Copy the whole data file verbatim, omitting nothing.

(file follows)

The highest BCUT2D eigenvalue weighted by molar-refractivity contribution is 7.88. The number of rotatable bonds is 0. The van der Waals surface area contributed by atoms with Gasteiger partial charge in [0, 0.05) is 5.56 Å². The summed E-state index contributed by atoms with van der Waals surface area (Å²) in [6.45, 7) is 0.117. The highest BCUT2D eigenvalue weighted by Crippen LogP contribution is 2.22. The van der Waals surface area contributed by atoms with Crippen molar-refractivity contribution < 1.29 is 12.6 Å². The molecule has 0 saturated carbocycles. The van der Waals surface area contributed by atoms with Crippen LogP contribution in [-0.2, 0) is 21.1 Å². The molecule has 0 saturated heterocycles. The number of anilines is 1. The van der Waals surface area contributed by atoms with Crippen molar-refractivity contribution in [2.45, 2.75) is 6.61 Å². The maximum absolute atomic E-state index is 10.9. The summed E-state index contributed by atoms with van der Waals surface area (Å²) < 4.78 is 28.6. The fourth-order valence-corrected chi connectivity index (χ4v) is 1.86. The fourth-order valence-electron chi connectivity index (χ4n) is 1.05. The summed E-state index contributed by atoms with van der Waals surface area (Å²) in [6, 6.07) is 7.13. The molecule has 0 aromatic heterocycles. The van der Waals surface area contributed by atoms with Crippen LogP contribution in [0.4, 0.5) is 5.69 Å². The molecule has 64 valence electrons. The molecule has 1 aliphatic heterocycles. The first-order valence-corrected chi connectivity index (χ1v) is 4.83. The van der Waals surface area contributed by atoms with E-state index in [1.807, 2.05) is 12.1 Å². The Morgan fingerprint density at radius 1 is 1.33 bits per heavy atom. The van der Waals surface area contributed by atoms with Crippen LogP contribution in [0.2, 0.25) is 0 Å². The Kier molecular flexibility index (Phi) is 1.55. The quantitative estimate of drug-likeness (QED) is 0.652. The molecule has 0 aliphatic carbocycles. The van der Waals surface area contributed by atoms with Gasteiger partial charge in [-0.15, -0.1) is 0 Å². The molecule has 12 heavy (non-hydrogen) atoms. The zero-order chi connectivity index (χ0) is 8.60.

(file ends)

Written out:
The highest BCUT2D eigenvalue weighted by molar-refractivity contribution is 7.88. The number of rotatable bonds is 0. The van der Waals surface area contributed by atoms with Gasteiger partial charge in [0, 0.05) is 5.56 Å². The summed E-state index contributed by atoms with van der Waals surface area (Å²) in [6.45, 7) is 0.117. The highest BCUT2D eigenvalue weighted by Crippen LogP contribution is 2.22. The van der Waals surface area contributed by atoms with Crippen molar-refractivity contribution < 1.29 is 12.6 Å². The molecule has 0 saturated carbocycles. The van der Waals surface area contributed by atoms with Crippen LogP contribution in [-0.2, 0) is 21.1 Å². The molecule has 0 saturated heterocycles. The number of anilines is 1. The van der Waals surface area contributed by atoms with Crippen molar-refractivity contribution in [2.45, 2.75) is 6.61 Å². The maximum absolute atomic E-state index is 10.9. The summed E-state index contributed by atoms with van der Waals surface area (Å²) < 4.78 is 28.6. The fourth-order valence-corrected chi connectivity index (χ4v) is 1.86. The fourth-order valence-electron chi connectivity index (χ4n) is 1.05. The summed E-state index contributed by atoms with van der Waals surface area (Å²) in [6, 6.07) is 7.13. The molecule has 0 aromatic heterocycles. The van der Waals surface area contributed by atoms with Crippen LogP contribution in [0.4, 0.5) is 5.69 Å². The molecule has 64 valence electrons. The molecule has 1 aliphatic heterocycles. The first-order valence-corrected chi connectivity index (χ1v) is 4.83. The van der Waals surface area contributed by atoms with E-state index in [1.807, 2.05) is 12.1 Å². The Morgan fingerprint density at radius 1 is 1.33 bits per heavy atom. The van der Waals surface area contributed by atoms with Crippen LogP contribution in [0.2, 0.25) is 0 Å². The Kier molecular flexibility index (Phi) is 1.55. The quantitative estimate of drug-likeness (QED) is 0.652. The molecule has 0 aliphatic carbocycles. The van der Waals surface area contributed by atoms with Gasteiger partial charge in [-0.15, -0.1) is 0 Å². The molecule has 12 heavy (non-hydrogen) atoms. The zero-order chi connectivity index (χ0) is 8.60.